Netflix deleted new password sharing rules from website and claims they were shared in error
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Netflix posted – and then swiftly deleted – new password sharing rules from its website, claiming they were shared in error.
Users across the globe are bracing themselves for the drastic new changes from the streaming service, which argues that password sharing undermines the company’s ‘ability to invest in and improve’ the service.
In a recent letter to shareholders, Netflix said subscribers would be able to ‘pay extra’ to share an account with someone they don’t live with.
They continued: "As we roll out paid sharing, members in many countries will also have the option to pay extra if they want to share Netflix with people they don’t live with.
"As is the case today, all members will be able to watch while travelling, whether on a TV or mobile device."
Users will now need to log in at least once every 31 days from their home address or else risk having their account blocked.
Amid the debate that has erupted online since the news broke, many have been wondering exactly how it will work, and what it might mean to their subscription.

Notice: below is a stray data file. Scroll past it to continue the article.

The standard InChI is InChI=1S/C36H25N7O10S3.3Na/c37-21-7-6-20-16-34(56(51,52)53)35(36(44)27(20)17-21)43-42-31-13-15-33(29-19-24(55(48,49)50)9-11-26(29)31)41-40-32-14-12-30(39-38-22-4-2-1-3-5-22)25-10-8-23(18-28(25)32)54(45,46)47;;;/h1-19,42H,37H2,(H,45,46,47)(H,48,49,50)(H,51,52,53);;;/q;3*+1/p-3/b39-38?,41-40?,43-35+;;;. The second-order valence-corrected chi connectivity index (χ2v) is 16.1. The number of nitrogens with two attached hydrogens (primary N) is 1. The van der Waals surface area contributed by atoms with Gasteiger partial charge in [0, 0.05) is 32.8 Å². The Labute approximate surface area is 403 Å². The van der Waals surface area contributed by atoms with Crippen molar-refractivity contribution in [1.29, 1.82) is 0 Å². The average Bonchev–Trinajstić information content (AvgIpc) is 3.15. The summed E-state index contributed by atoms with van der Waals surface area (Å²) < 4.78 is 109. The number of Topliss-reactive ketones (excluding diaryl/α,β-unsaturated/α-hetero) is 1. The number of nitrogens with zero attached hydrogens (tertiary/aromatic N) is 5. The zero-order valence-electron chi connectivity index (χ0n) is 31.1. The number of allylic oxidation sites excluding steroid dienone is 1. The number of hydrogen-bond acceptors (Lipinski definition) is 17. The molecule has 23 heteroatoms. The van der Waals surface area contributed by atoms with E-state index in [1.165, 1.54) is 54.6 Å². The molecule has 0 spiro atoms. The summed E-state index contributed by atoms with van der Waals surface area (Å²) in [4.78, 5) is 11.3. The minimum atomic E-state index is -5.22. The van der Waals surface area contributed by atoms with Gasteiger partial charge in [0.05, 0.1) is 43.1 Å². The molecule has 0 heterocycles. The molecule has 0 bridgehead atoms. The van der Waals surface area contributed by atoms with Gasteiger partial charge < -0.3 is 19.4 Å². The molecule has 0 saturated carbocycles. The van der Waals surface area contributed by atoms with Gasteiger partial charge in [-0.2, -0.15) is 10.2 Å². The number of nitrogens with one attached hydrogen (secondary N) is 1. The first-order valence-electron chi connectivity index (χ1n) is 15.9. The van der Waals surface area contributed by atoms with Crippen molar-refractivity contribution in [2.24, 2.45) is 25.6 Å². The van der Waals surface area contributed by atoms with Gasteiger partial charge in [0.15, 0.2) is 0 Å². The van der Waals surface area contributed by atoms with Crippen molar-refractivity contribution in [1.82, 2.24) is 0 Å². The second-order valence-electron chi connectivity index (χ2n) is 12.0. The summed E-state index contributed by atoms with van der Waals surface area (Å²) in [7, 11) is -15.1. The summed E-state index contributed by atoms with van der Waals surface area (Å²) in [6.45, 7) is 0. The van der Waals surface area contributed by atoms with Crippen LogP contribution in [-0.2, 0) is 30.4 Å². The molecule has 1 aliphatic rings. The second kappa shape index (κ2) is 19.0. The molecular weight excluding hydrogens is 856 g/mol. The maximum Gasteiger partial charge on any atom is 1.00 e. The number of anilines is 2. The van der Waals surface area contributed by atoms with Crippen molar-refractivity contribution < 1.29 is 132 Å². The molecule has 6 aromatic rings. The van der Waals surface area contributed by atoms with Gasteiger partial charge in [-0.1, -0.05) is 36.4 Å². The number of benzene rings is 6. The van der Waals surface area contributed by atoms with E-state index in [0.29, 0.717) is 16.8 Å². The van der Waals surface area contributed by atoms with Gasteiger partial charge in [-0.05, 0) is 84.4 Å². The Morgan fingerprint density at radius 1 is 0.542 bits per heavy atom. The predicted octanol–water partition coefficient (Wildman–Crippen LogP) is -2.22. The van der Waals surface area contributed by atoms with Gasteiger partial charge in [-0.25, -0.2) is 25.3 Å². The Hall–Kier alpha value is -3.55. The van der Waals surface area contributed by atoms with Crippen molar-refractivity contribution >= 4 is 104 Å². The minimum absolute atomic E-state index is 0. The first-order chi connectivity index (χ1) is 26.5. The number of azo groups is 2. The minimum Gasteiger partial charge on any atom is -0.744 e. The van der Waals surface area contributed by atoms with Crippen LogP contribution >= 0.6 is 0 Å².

The Streamable reports that, earlier this week, Netflix's official domestic Help Center detailed new protocols to prevent users from accessing someone else’s account.
The outlet said the news that it would be blocking devices ‘without a full explanation’ of what it would mean for people who travel for work, students in college who don’t live with parents or those with multiple homes was ‘not well received by users’.
However, the rules were then removed from the website on Wednesday 1 February, leading to further confusion.
A Netflix spokesperson confirmed that those rules are currently in place, but not for countries like the United States just yet.
They told The Streamable: “For a brief time yesterday, a help center article containing information that is only applicable to Chile, Costa Rica, and Peru, went live in other countries.
“We have since updated it.”
The spokesperson also said if and when Netflix makes a significant change to its service, it would not roll it out without first communicating all details to its customers.
Featured Image Credit: Chris Bardgett/dennizn/Alamy Stock Photo
Topics: Netflix, TV and Film